The United Nations has developed a new policy on the needs and rights of migrant workers regarding HIV/AIDS, irrespective of their legal status, given their special risks and vulnerabilities to the disease.
The Joint UN Programme on HIV/AIDS (UNAIDS) estimates that there are 86 million international labour migrants around the world. They contribute in significant ways to their families and countries of origin by sending money back home, as well as to their countries of destination through their participation in the local economy and society.
At the same time, the isolation and stress associated with being away from their families and communities can lead them to engage in risky behaviour which increases their exposure to HIV, such as unsafe commercial sex.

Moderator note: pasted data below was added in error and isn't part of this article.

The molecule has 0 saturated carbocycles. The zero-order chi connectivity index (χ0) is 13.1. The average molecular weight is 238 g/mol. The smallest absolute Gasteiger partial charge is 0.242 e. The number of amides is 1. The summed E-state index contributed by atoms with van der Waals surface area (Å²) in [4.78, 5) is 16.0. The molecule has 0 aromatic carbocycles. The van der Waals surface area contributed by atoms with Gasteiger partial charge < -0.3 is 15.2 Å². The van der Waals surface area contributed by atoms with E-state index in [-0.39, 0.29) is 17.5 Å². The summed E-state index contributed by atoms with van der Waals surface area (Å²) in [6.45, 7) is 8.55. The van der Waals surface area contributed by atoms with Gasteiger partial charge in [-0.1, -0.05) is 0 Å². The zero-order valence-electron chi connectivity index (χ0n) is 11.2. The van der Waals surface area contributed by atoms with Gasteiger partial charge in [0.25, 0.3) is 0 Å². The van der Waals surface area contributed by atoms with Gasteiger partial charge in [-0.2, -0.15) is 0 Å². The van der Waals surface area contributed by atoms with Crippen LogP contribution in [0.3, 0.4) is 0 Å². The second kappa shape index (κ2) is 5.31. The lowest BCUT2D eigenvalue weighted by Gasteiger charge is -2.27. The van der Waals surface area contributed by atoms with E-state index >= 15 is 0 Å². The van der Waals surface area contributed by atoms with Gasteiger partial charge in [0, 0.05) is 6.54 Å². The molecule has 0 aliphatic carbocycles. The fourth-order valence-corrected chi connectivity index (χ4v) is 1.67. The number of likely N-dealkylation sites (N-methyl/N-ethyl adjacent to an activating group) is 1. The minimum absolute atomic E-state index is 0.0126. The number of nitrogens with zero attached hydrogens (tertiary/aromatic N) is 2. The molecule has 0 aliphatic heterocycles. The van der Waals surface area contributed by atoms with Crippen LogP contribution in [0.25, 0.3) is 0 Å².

Migrant workers who acquire HIV in transit or destination countries, or who are already living with the virus, often do not have access to HIV and health services.
To address these needs, UNAIDS, in collaboration with the International Labour Organization (ILO) and the International Organization for Migration (IOM), developed a policy that contains guidance and recommendations for national authorities.
According to UNAIDS, more than 100 countries restrict people living with HIV from entering or remaining in a country. In addition, migrants can be refused entry or face deportation if they are found to be HIV positive.
Among other things, the new policy urges countries to remove such restrictions and make services available to migrants, while stressing that migrants – regardless of their status – should have the same rights to health as nationals.